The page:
Net zero. We hear it everywhere but what does it actually mean? It’s easily described as a mathematical equation for what is probably the world's largest challenge for survival.
Net zero. We hear it everywhere but what does it actually mean? It’s easily described as a mathematical equation for what is probably the world's largest challenge for survival. The abbreviation of the problem to me falls far short of what is ahead of us. Net-zero it holds nothing of terror and the unfathomable cataclysmic problems in front of us. In fact the first publications and calculation on global warming are from 1896 by Arrhenius. That's right! 125 years later its now becoming apparent (finally). BUT we have 5 years left to respond in a meaningful way according to the latest and stay below 1.5 Degrees, WMO global average warming and curb catastrofe..
To develop any building project that matches environment requirements we have to overcome a wide range of complex challenges;.shift in attitude, passive energy design strategies, knowledge of embodied carbon energy, sourcing materials and alternative, availability, seasonality to name a few.
A brilliant example and metaphor of our thinking and of what net zero to us represents is the igloo from the Inuits. These small dome like shelters made of snow itself are incredibly clever, highly scientific how the blocks stack, insulate, orientate. Equally fascinating and from a very hot climate on the Southern Arabian Plateau is the city of Shibam made of locally produced clay. Historically there are numerous stunning examples of ingenuity that evolved due to minimum materials and resources.
With technological advancements we have been able to skip a necessary locality and level of ingenuity to create critical savings of our environment. Hence our Co2 emissions have continued to spyke. 39% of global emissions come from buildings. We only have one-planet and refining “modern” ways to build as sensible as the Igloo and city of Shibam isn’t going to be easy with all our “comfort”.
Description: Old Walled City of Shibam (Yemen)
Author: Jean-Jacques Gelbart
Copyright: © Editions Gelbart
This locality is a vital part towards ‘’net zero”, it's obvious and much discussed already. Local only is not always possible, not everything is available, but that is if you want everything. To be able to build with that's locally available one has to be agile and be ingenious. To design according to what is available locally? To design within close proximity, architects, developers, engineers, urban planners and contractors will have to design with aptness and inventiveness. All these parties need input to have the ability to make informed decisions to drive inventiveness and support it..
Should start at the least with what we now call primary-sustainable-metrics a first line of attack net-zero. And as the design progresses more metrics and use of technology can improve the entire chain of carbon and designers' ingenuity making a meaningful impact. We have only one-planet.
Great examples are found in new projects around Zero Carbon Neighborhoods. These projects are from Nexity a zero carbon neighborhood in Paris, it's a “first”. The project pays close attention to the origin of materials and equipment, mostly coming out of Paris itself and surrounding. Restoring vegetation, encouraging low carbon mobility and including activities to foster sustainable lifestyles. These metrics are complex to process and when designing a project in a rush with fees under pressure its too easy not to think about. To gather / monitor and trust material contextual data like the buildingtransparancy.org allows to calculate carbon footprint of buildings, complex but possible. This extensive database is limited to the USA and other examples like the MIT carbon calculator developed by UMI.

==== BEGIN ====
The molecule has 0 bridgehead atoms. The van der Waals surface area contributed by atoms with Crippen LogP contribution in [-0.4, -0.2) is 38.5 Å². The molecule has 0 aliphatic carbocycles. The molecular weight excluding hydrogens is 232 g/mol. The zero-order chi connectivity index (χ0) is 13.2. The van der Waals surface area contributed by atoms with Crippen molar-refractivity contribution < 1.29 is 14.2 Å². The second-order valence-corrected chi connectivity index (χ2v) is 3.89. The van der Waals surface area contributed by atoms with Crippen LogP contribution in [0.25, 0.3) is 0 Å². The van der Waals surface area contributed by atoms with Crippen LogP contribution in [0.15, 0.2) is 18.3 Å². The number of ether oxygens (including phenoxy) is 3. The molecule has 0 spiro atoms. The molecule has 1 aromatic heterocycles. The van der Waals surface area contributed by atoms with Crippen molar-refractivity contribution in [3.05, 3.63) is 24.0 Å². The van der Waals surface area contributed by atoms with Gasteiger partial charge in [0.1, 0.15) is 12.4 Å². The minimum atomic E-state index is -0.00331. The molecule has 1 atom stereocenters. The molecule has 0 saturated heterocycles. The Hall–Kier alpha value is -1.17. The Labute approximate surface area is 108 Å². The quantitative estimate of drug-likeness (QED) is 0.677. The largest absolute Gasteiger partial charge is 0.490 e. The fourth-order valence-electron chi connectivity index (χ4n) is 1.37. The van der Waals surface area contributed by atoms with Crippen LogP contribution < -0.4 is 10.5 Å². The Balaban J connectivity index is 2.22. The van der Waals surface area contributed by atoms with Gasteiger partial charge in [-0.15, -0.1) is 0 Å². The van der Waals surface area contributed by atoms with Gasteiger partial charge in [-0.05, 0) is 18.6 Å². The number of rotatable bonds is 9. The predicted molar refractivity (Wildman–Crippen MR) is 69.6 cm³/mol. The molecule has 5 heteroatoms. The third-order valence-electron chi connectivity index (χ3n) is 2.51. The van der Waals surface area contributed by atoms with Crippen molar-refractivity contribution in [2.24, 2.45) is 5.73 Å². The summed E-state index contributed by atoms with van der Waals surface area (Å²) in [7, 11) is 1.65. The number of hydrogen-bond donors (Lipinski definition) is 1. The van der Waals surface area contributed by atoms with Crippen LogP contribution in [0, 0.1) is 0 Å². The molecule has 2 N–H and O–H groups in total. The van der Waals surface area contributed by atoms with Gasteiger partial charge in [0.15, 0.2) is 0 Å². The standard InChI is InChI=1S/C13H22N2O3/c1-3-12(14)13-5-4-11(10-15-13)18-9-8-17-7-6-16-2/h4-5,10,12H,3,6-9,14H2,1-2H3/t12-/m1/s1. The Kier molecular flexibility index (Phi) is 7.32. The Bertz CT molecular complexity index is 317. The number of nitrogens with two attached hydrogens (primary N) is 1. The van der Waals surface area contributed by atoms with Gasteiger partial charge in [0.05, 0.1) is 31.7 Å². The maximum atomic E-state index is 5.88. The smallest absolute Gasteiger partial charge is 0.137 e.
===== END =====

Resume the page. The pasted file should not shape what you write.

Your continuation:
Building and the urban environment are far more complex then the Inuits and the structures at Shibaa. We can’t work without data and the Architecture Engineering and Construction industry should take note to embrace data to inform design and use cloud-computing to digest this data. Designers should learn and develop new ways to work this yet to be developed wisdom of locality.
In order for us to collapse Carbon emissions we will need to for hyper collaborative digital places. Driving a new level of ingenuity with technology and data towards a next generation of architecture, applied to old and new. We witnessed modernism, post-modernism and starchitecture take place. Pooring endless quantities of concrete in straight and curved shapes to develop our cities quickly. The urban result is too often measured as an economic result using space as the commodity. Regulation is still falling behind and missing data to measure outcomes of a project in more meaningful ways.
These spaces that form our cities and soon the mojority of global population needs to a big rethink, architects have failed this misserably, its time to bring in new ways of working to define a more complete way of designing spaces and parts of the city.
Have we collaborated well enough to sustain and protect and regenerate our one and only planet? I don’t want to go to Mars do you?
Meet Rutvik Deshpande, the new architectural genius from Asia and one of the youngest winners of the 2023 Computer-Aided Architectural Design (CAADRIA) Award.
Machine Learning (ML) can be powerful in energy efficiency and carbon-friendly designs. However, there is a need for better building data sets to accelerate the use of ML.